David P. Offutt - The Gastronomic Gardener said...

Oh how I wish I had a bucket of needs to can! I'll be doing another 4 quarts or so of dill pickles today. These will be gifts as I don't go through gallons of pickles a year. Boy did Sheila's comments hit home! So many of us do this because we love it. How many did it because they had to?

Ken Broadhurst said...

What's the advantage of canning beans over just drying them and cooking them later? This is a real question. I'm growing lima beans this summer.

Ohiofarmgirl said...

Happy pickling, Dave! And yep, you are just right. Sheila hit the nail on the head. We'll be talking more about this soon.

Hi Ken! Always great to see you! Canning is a great option for a couple reasons:
1. There is something about the taste and quality of home/pressure canned beans. Its hard to explain how darn good they are.
2. Ease - they are ready to eat. A great option if your electric is out - or if you just want a quick meal. We've made bean-based meals in minutes instead of having to soak/cook/prepare them.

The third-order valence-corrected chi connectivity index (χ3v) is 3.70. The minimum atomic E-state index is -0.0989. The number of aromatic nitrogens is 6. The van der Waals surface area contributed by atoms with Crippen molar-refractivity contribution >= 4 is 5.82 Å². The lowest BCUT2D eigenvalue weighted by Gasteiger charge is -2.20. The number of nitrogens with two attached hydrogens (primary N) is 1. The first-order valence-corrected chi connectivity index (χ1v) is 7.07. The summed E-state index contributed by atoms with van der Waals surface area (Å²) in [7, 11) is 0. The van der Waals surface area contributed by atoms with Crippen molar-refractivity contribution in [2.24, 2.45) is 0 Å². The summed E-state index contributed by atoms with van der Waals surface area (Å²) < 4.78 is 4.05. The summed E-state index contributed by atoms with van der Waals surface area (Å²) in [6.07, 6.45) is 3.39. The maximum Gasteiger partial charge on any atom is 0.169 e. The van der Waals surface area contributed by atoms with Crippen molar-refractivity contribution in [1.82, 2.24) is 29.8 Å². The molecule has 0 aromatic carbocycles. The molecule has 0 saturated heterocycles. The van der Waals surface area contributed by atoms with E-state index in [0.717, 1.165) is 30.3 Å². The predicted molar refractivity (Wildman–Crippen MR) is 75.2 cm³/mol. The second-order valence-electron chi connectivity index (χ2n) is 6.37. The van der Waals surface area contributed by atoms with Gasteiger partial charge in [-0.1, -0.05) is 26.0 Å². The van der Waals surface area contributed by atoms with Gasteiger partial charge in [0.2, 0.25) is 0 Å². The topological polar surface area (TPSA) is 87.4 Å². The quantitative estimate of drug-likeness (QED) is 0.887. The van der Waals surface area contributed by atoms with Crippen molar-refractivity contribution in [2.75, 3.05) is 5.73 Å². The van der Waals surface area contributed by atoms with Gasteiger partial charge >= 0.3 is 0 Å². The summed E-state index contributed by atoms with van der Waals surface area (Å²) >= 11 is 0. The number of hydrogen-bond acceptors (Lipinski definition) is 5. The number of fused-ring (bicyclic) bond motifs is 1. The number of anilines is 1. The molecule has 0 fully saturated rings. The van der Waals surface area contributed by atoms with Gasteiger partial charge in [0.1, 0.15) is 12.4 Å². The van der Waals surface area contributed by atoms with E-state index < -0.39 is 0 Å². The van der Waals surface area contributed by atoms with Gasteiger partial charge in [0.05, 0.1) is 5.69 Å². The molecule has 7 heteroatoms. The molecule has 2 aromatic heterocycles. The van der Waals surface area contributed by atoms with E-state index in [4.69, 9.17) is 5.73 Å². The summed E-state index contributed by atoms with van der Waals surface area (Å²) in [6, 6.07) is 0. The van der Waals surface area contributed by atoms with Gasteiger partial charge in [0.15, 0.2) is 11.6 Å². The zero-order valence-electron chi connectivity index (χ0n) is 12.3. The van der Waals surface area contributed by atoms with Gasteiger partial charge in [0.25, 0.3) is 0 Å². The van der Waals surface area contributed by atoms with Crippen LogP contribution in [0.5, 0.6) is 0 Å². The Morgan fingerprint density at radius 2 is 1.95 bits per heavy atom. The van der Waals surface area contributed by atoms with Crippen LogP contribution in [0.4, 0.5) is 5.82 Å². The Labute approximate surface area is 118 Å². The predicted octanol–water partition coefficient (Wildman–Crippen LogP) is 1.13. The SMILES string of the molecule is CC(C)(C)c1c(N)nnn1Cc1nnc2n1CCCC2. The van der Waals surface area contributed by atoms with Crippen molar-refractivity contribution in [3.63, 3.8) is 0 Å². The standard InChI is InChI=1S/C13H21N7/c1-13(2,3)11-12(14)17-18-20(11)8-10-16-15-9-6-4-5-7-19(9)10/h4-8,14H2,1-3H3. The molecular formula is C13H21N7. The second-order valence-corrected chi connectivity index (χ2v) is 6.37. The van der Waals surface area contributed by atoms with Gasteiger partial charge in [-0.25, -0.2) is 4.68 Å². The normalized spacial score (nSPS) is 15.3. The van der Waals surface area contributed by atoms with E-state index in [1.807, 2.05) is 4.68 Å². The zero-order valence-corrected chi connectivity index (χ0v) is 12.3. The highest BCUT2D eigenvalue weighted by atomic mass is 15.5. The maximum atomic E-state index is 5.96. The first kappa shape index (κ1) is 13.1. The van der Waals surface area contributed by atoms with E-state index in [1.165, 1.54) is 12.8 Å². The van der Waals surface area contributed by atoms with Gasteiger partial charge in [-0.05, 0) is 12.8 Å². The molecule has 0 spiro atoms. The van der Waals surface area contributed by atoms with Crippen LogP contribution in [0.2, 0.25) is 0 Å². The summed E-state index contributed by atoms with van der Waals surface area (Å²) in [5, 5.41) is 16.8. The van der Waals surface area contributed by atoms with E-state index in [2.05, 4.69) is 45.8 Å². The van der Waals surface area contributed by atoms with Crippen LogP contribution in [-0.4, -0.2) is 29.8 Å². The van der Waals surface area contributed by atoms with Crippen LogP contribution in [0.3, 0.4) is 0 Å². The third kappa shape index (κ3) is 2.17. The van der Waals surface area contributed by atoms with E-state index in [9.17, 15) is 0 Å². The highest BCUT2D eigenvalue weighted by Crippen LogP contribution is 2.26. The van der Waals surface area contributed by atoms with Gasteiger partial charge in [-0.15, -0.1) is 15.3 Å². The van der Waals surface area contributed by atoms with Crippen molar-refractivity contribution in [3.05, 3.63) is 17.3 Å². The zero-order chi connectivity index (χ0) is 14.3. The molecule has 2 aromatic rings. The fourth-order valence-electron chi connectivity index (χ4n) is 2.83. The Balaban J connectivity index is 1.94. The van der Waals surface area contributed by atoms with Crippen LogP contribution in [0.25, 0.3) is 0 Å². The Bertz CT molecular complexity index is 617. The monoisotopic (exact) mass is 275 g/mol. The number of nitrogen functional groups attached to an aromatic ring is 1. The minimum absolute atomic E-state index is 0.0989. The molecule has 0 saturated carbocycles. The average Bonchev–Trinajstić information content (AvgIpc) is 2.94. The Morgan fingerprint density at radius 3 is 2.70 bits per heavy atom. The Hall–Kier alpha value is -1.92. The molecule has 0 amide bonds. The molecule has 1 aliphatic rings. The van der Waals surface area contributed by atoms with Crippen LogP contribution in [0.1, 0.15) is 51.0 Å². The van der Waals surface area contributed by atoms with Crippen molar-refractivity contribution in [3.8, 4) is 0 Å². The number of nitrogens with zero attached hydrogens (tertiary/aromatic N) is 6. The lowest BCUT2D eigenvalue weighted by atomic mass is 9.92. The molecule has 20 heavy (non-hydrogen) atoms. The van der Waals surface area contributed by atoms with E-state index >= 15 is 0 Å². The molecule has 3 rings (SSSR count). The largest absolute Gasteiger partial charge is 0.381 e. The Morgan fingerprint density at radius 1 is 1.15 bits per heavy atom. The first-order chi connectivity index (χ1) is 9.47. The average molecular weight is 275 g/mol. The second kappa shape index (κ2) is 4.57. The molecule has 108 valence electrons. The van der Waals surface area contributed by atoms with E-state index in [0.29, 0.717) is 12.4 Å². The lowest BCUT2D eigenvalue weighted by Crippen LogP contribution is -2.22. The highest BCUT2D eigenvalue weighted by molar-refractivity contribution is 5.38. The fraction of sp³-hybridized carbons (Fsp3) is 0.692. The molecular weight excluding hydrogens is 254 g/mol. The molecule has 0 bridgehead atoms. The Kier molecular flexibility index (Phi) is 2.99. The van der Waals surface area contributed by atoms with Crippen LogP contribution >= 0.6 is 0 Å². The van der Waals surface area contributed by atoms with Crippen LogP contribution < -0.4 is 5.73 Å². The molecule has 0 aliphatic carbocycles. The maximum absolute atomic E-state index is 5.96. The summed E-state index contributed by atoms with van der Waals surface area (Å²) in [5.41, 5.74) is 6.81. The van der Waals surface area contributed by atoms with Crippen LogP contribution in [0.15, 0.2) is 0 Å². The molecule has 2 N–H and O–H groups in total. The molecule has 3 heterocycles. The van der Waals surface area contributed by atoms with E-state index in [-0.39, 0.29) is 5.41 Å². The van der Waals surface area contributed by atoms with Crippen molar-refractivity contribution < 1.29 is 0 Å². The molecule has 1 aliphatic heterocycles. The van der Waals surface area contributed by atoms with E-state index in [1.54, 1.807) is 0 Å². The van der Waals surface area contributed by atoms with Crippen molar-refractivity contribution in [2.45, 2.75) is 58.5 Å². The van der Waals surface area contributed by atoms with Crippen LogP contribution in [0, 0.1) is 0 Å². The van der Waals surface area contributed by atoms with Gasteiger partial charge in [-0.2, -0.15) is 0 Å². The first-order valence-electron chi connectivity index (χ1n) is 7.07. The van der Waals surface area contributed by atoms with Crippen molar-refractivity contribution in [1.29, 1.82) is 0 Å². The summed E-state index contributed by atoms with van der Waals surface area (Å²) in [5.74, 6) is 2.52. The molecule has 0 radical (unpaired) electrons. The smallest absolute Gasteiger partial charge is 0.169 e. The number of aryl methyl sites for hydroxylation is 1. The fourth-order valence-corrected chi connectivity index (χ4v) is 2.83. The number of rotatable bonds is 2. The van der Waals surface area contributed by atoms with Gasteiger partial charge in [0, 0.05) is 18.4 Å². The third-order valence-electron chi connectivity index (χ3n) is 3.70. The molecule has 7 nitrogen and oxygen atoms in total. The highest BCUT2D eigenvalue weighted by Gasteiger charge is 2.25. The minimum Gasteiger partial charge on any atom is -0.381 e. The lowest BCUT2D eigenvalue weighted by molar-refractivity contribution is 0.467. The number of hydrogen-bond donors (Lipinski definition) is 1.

3. Efficiency - it takes just as much work to can a whole mess of beans then go just do a couple servings at a time.

But if you don't have the storage space then, sure dry them out. Or do a combo of both. Winter is actually a great time to can beans..so if you dry them at harvest you can easily do a bean canning project on a day when the weather is bad and you don't mind getting a little heat in the house.

I thought about you yesterday - my okra is growing like mad! I'm very excited.
:-)

Ohiofarmgirl said...

NOTE: yikes! I dunno where my replies went to.. hum.. I'll try this again...

Hi Rae! I think these beans are just beautiful!

Hi Shaolin! Hope that your beans turned out - you'll just love them. Excellent work on your gardening!

Tami, you'll love having your own dried beans, for sure. (ps your dog nose pic just cracks me up!)

Hi Ginny! Yep I believe they are called Cranberry beans also... they are so lovely. I'll be doing another round of maters soon.

Hi Tracey! Yep pick 'em when ready...its kinda exciting to crack them open for the first time. Look! You made a bean! Whoot!
:-)

Hey NancyDe! Great to see you - maybe you can score some bargains at the farmers market? Don't be afraid to ask the vendors for "anything too ugly to sell" - folks are happy to bargain.

Sheila - all great information, really thanks for sharing. I've been thinking about your meal of bread n beans.. wow thats pretty yummmO. Sounds like your family had a great system. More on this coming soon.